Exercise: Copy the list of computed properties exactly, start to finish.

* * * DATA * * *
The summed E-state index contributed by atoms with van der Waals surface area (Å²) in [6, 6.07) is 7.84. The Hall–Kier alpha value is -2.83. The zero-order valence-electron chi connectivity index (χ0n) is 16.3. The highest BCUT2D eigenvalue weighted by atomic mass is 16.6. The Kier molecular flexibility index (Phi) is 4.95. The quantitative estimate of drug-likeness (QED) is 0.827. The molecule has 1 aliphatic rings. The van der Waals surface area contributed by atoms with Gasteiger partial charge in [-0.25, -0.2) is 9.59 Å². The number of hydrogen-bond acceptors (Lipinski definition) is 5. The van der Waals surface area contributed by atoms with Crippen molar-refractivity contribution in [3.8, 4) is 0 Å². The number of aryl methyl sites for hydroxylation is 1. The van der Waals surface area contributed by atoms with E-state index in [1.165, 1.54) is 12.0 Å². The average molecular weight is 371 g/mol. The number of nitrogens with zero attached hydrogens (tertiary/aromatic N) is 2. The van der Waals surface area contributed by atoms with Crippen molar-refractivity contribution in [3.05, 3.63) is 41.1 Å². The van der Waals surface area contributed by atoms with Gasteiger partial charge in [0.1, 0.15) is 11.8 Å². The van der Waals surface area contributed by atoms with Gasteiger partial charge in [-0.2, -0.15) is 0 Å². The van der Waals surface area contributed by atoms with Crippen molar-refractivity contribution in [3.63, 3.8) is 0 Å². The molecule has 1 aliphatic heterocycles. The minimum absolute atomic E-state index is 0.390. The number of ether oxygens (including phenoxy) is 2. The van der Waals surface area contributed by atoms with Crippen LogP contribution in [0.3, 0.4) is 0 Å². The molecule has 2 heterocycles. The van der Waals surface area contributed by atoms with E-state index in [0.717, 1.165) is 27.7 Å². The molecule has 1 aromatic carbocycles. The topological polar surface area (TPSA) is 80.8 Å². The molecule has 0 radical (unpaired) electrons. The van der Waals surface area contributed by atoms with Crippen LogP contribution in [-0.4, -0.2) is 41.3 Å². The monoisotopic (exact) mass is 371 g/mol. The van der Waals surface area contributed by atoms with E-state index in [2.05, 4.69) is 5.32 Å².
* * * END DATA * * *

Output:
The summed E-state index contributed by atoms with van der Waals surface area (Å²) in [6, 6.07) is 7.84. The Hall–Kier alpha value is -2.83. The zero-order valence-electron chi connectivity index (χ0n) is 16.3. The highest BCUT2D eigenvalue weighted by atomic mass is 16.6. The Kier molecular flexibility index (Phi) is 4.95. The quantitative estimate of drug-likeness (QED) is 0.827. The molecule has 1 aliphatic rings. The van der Waals surface area contributed by atoms with Gasteiger partial charge in [-0.25, -0.2) is 9.59 Å². The number of hydrogen-bond acceptors (Lipinski definition) is 5. The van der Waals surface area contributed by atoms with Crippen molar-refractivity contribution in [3.8, 4) is 0 Å². The number of aryl methyl sites for hydroxylation is 1. The van der Waals surface area contributed by atoms with E-state index in [1.165, 1.54) is 12.0 Å². The average molecular weight is 371 g/mol. The number of nitrogens with zero attached hydrogens (tertiary/aromatic N) is 2. The van der Waals surface area contributed by atoms with Crippen molar-refractivity contribution in [3.05, 3.63) is 41.1 Å². The van der Waals surface area contributed by atoms with Gasteiger partial charge in [0.1, 0.15) is 11.8 Å². The van der Waals surface area contributed by atoms with Gasteiger partial charge in [-0.2, -0.15) is 0 Å². The van der Waals surface area contributed by atoms with Crippen molar-refractivity contribution in [3.63, 3.8) is 0 Å². The molecule has 1 aliphatic heterocycles. The minimum absolute atomic E-state index is 0.390. The number of ether oxygens (including phenoxy) is 2. The van der Waals surface area contributed by atoms with Crippen LogP contribution in [0.3, 0.4) is 0 Å². The molecule has 2 heterocycles. The van der Waals surface area contributed by atoms with E-state index in [0.717, 1.165) is 27.7 Å². The molecule has 1 aromatic carbocycles. The topological polar surface area (TPSA) is 80.8 Å². The molecule has 0 radical (unpaired) electrons. The van der Waals surface area contributed by atoms with Crippen LogP contribution in [-0.4, -0.2) is 41.3 Å². The monoisotopic (exact) mass is 371 g/mol. The van der Waals surface area contributed by atoms with E-state index in [2.05, 4.69) is 5.32 Å².